Revamping my Spotify post to use Netlify Functions. Spotify Logo

Netlify Functions piqued my interest this year and I re-implemented an AWS serverless API to test them out! The existing project is described in this post from Jan 2020, where I set up Dynamo, API Gateway, Lambda, and IAM Permissions for a ~80 line Lambda.

My hunch was that Netlify Functions would simplify getting a serverless function deployed. In addition, one of the original problems was that Spotify provides a new refreshed token every hour, so I had set up DynamoDB to store that key. My hypothesis is that single Key Value store could be replaced by having Netlify cache the result of the lambda and only expire it once a day.

Embedded Elm & Netlify Function See how on our Github

☝️ Live! Elm -> Netlify function -> Spotify API

Scoping the Project

  1. Learn Netlify functions and remove the AWS serverless boilerplate.
  2. Re-architect the solution to not need a DB.
  3. I’d like to do the whole thing in a few days!

Cache Netlify Function Results

The API token expired more frequently than the Spotify Data itself! I wanted to prove that Netlify would cache results so I would only need to execute the lambda once a day. If I could prove that, then the Lambda could always request a refreshed token and I wouldn’t have to feel as bad about the API pressure I was putting on Spotify.

Luckily, Netlify has a great starter repo that you can fork and it deploys immediately. Here is a demo app proving that caching on the server works - Netlify Cached Function Example

dev tools displays cached request age

Call Spotify API

The first step was to write the Spotify request for a Node runtime. It only took about 50 lines and that was all Netlify needs to deploy a function! Netlify can deploy Unbundled Javascript Functions which cuts code because we don’t need to worry about a build process. A huge perk here is that your repo ends up with only the most essential code, as a trade-off, because Netlify does so much for you behind the scenes, it moves some of development feedback into Netlify logs instead of your locally environment.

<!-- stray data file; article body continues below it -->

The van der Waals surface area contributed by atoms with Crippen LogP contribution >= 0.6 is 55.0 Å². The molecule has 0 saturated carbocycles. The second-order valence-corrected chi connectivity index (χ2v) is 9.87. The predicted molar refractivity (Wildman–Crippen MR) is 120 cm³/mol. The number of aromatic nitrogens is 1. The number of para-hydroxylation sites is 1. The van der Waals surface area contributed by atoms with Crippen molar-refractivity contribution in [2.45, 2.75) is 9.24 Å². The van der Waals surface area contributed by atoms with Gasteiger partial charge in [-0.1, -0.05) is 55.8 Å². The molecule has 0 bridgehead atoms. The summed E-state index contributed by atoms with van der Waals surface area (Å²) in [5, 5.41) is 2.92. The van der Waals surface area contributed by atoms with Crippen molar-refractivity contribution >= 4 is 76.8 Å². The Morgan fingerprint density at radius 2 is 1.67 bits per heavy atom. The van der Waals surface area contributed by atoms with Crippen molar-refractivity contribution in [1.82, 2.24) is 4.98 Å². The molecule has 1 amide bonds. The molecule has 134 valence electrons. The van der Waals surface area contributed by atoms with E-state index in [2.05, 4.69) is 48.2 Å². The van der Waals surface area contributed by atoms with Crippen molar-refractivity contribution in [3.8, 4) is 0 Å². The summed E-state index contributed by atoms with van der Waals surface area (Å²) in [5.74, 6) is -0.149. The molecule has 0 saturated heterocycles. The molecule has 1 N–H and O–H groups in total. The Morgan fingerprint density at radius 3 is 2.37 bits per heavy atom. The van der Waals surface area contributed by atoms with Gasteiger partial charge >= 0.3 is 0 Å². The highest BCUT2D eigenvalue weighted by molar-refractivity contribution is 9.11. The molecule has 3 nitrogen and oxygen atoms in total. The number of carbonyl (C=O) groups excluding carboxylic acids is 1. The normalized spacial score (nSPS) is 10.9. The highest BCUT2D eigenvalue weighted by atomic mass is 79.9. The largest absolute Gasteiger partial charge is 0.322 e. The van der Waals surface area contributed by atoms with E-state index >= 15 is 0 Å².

SylverStudios repo

exports.handler = async (event, context) => {
  return getAccessToken()
    .then(result => { return getTopArtists(result.body) })
    .then(success => {
      // Tell netlify to cache this response if possible
      success.headers = {
        'Cache-Control': 'max-age=86400, public',
        'content-type': 'application/json'
      return success
    .catch(error => ({ statusCode: 422, body: String(error) }))


When looking at the completed function, it’s amazing to see how far serverless offerings have come in 1 year! Last year when working with the Serverless CLI and AWS directly, it was do-able, but there was a lot to manage and a lot of opportunity for error.

This repo has the single file of code that’s important to the app and that’s it! Overall, the experience was really easy. There are a lot of different examples and docs out there and it’s easy to find ones that are out of date, but the overall simplicity of what “serverless” means in terms of Netlify has been a real joy.